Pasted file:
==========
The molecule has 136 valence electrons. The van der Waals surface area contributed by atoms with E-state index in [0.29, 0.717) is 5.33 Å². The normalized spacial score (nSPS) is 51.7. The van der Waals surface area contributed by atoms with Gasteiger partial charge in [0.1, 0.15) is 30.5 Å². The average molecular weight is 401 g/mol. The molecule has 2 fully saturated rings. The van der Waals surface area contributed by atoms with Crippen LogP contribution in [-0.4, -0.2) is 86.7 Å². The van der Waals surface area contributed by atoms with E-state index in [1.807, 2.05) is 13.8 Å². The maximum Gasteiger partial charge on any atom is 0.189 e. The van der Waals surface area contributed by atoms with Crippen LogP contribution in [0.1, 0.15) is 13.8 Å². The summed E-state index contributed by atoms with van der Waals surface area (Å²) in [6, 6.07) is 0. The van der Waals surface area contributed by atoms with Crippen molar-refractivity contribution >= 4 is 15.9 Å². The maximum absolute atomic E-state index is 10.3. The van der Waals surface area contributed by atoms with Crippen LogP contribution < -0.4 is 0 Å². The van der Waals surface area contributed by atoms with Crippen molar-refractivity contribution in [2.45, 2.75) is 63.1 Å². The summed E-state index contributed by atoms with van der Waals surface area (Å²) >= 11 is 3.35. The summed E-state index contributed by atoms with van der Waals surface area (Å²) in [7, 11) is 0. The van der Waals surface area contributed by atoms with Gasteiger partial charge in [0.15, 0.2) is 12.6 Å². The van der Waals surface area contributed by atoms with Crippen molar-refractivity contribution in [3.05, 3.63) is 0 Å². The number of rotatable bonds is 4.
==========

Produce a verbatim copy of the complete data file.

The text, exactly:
The molecule has 136 valence electrons. The van der Waals surface area contributed by atoms with E-state index in [0.29, 0.717) is 5.33 Å². The normalized spacial score (nSPS) is 51.7. The van der Waals surface area contributed by atoms with Gasteiger partial charge in [0.1, 0.15) is 30.5 Å². The average molecular weight is 401 g/mol. The molecule has 2 fully saturated rings. The van der Waals surface area contributed by atoms with Crippen LogP contribution in [-0.4, -0.2) is 86.7 Å². The van der Waals surface area contributed by atoms with E-state index in [1.807, 2.05) is 13.8 Å². The maximum Gasteiger partial charge on any atom is 0.189 e. The van der Waals surface area contributed by atoms with Crippen LogP contribution in [0.1, 0.15) is 13.8 Å². The summed E-state index contributed by atoms with van der Waals surface area (Å²) in [6, 6.07) is 0. The van der Waals surface area contributed by atoms with Crippen molar-refractivity contribution >= 4 is 15.9 Å². The maximum absolute atomic E-state index is 10.3. The van der Waals surface area contributed by atoms with Crippen LogP contribution < -0.4 is 0 Å². The van der Waals surface area contributed by atoms with Crippen molar-refractivity contribution in [2.45, 2.75) is 63.1 Å². The summed E-state index contributed by atoms with van der Waals surface area (Å²) >= 11 is 3.35. The summed E-state index contributed by atoms with van der Waals surface area (Å²) in [7, 11) is 0. The van der Waals surface area contributed by atoms with Gasteiger partial charge in [0.15, 0.2) is 12.6 Å². The van der Waals surface area contributed by atoms with Crippen molar-refractivity contribution in [3.05, 3.63) is 0 Å². The number of rotatable bonds is 4.